“Probably because I have a proven track record of being an elected official,” said Stone during a recent phone interview. “I’m completing my 26th year (of holding elected office). You never really forget who your boss is, and that’s your constituents, so you have to make sure that you’re always doing things in their best interests.

“Whether I was on the city council (of Temecula), or the board of supervisors (of Riverside County) or now in the California state government, whenever I meet with a governing body, I always feel like I’ve got my constituents sitting on my shoulder, and I ask myself, ‘Is this something they would like or not like?’ Certainly, coming to the state Senate has been a much more challenging experience, because you have a third dimension, which is not one that we had at a local level too much, and that’s partisanship. The partisanship is something you can cut with a knife.”

Silver is a small-business owner who built a successful career as a health clinic executive, senior housing developer and business consultant.

“I think it’s important for people to know that I’m not a career politician,” Silver said. “I’m an outsider who will bring real change to Sacramento, and that will include standing up to those policies coming out of Washington when they hurt all Californians. I want to bring my experience to work on our local priorities, and to fight for the values of our Riverside County constituents … all of us.”

The Independent asked what their priorities would be if elected to the four-year term.

“I carry some very basic fundamentals with me in being an elected official,” Stone said. “One is that government has limited responsibilities, mostly ensuring that our citizens are safe and healthy; and for those who don’t have financial resources, we need to make sure that we help them, especially those who want to help themselves.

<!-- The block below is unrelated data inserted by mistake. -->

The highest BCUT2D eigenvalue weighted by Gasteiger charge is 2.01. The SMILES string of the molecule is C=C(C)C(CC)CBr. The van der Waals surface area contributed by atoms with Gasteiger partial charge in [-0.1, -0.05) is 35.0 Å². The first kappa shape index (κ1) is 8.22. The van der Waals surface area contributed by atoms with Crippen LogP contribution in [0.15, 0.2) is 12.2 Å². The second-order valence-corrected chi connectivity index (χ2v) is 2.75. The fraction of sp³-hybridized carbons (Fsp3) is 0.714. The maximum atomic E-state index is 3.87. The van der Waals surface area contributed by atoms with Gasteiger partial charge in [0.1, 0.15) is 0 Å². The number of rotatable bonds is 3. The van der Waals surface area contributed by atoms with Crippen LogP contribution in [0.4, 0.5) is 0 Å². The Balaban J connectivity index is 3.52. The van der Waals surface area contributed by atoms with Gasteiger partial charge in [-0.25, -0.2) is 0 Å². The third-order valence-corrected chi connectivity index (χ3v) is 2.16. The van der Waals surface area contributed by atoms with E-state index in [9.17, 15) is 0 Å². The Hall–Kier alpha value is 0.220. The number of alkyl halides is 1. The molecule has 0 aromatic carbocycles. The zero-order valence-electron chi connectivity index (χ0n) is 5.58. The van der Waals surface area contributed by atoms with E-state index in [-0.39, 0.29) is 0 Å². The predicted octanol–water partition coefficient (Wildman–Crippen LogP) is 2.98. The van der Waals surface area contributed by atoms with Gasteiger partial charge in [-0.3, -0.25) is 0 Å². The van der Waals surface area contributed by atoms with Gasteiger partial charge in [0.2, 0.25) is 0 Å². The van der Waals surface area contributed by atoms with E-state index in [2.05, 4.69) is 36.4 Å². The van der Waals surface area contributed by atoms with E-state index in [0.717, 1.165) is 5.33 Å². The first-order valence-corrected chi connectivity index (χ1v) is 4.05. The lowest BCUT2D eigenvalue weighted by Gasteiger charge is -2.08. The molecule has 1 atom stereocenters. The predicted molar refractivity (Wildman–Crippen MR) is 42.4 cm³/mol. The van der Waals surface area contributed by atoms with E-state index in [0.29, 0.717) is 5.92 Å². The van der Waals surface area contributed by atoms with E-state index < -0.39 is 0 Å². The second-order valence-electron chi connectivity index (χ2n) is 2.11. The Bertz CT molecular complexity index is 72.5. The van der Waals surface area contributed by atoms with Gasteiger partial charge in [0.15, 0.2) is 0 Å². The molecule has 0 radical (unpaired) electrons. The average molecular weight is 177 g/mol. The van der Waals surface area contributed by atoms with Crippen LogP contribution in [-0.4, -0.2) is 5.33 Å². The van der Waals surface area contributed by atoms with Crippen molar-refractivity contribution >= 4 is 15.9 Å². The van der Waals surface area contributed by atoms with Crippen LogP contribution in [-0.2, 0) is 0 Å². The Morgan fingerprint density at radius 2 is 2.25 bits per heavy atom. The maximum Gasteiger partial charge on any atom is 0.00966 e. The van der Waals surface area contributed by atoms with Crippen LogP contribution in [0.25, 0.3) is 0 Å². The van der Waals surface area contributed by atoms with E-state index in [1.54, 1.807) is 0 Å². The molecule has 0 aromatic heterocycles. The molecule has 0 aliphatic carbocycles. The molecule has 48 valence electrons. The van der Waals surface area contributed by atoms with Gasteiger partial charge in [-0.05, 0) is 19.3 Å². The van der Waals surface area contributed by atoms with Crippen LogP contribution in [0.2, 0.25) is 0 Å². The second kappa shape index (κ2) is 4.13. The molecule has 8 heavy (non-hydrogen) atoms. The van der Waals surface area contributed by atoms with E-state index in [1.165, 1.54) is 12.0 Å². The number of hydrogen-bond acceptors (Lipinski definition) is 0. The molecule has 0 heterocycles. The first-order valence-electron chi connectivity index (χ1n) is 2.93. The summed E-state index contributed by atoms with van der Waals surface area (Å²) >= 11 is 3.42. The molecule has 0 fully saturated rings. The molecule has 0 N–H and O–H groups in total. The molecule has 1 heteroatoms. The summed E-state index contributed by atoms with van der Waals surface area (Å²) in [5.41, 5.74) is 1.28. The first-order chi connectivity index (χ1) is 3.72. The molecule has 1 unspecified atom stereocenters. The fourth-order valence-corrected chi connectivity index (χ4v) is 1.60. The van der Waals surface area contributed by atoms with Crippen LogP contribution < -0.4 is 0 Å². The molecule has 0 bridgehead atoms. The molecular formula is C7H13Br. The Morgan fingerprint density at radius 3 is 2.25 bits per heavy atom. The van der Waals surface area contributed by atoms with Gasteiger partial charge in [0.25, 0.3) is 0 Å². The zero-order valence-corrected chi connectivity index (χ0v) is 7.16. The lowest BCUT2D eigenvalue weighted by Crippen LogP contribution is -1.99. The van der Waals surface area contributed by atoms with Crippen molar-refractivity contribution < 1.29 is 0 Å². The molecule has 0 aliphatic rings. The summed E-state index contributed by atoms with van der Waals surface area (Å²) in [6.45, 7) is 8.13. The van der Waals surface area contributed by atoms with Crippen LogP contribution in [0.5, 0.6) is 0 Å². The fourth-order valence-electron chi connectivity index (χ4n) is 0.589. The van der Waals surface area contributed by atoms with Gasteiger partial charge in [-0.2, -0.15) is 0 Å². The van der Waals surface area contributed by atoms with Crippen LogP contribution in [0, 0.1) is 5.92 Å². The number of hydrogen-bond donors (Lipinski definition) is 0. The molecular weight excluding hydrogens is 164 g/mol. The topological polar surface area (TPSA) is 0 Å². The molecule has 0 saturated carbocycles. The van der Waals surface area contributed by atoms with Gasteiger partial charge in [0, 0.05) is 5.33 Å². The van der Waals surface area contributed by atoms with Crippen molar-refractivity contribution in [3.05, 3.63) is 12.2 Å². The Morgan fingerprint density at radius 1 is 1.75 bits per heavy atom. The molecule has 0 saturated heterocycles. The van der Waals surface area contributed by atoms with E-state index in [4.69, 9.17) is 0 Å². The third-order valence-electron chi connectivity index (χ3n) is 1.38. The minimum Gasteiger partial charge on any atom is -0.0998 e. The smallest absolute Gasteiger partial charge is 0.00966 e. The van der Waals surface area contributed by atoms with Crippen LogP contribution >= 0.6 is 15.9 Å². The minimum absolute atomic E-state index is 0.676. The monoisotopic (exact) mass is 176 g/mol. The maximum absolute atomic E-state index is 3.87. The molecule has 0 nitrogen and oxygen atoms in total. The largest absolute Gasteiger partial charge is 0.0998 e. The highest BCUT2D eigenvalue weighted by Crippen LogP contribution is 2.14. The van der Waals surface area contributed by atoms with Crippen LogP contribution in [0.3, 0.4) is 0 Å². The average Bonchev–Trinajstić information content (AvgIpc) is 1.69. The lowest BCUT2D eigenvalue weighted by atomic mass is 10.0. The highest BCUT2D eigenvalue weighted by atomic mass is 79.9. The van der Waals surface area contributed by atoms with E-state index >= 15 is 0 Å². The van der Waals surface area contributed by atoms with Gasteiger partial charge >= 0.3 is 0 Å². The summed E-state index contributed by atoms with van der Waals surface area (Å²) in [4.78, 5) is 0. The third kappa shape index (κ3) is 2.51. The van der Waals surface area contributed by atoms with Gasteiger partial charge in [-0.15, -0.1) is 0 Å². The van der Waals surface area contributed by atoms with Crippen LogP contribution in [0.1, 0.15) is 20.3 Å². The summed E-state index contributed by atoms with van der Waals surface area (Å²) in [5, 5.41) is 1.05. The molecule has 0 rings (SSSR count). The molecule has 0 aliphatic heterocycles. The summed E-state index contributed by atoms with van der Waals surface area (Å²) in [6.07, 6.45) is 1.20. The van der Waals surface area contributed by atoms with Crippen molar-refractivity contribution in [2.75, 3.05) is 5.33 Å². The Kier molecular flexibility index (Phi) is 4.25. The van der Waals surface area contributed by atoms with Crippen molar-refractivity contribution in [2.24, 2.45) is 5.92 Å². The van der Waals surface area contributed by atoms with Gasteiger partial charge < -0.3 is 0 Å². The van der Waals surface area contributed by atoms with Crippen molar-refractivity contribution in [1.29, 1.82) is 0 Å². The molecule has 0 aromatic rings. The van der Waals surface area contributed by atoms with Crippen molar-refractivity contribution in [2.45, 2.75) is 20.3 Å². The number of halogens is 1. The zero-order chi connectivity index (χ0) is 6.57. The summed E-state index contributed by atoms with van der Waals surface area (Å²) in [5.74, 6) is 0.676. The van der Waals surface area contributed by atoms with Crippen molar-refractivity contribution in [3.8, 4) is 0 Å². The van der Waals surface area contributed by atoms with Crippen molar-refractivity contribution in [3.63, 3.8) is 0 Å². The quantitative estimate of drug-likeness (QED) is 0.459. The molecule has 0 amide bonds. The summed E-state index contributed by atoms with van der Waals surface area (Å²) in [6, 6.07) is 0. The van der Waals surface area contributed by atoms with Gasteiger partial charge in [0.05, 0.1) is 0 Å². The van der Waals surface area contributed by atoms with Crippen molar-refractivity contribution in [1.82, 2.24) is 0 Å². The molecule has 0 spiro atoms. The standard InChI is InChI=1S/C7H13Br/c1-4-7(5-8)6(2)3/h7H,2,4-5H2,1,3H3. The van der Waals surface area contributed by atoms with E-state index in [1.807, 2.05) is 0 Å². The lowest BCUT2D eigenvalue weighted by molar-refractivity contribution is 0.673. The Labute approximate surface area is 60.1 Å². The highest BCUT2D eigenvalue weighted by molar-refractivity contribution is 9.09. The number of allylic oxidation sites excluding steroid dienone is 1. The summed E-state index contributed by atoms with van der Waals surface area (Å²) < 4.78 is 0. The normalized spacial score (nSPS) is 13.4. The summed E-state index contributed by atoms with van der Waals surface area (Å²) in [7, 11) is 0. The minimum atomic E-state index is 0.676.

“We’ve seen public safety deteriorate with all these terrible initiatives like Prop 47 (which reduced penalties for some crimes, passed in 2014), Prop 57 (passed in 2016, it incentivizes prison inmates to take responsibility for their own rehabilitation, among other things) and AB 109 (passed in 2011 in response to a U.S. Supreme Court order to reduce California prison populations, it transferred certain nonviolent offenders from the state prison system to county-level supervision). These public-safety experiments have come at the cost of a lot of lives and the demise of many businesses.”

Statistics, however, don’t support Stone’s claims. A June 21 report from the Public Policy Institute of California indicates that property-crime rates have decreased slightly since 2011, when the first of these laws was enacted. While violent-crime rates have increased slightly in that time frame, they are still about 50 percent less than year 2000 levels.

Silver said her priorities would include job creation, universal healthcare for all California residents, developing a clean energy economy, career/vocational training, the expansion of affordable housing, and advocacy for immigrant communities.

We asked if universal health care was a realistic goal.

“I do think it is an achievable goal, and with my expertise in the provision of healthcare services, I think I can help move that concept into a place (where) it can work,” she said. “We do have a large economy. Certainly, there are smaller economies in the world that are providing health care for their people, and I think that with the right plan, we can make it happen here for Californians.”

The ever-increasing cost of many prescription drugs is another concern she hopes to address.

“I feel that there needs to be a particular focus on the ability to do group purchases,” Silver said. “Certainly, I’m not the first one to come up with that. When I did work in the health-care business, and we did provide service to a mostly Medicaid patient population, the key there was for independent ambulatory surgical centers to participate in group purchases of items, and that helped us turn around and provide needed goods to the population that we were serving. I think that would be one of the ways to contain costs in a larger venue like our state.”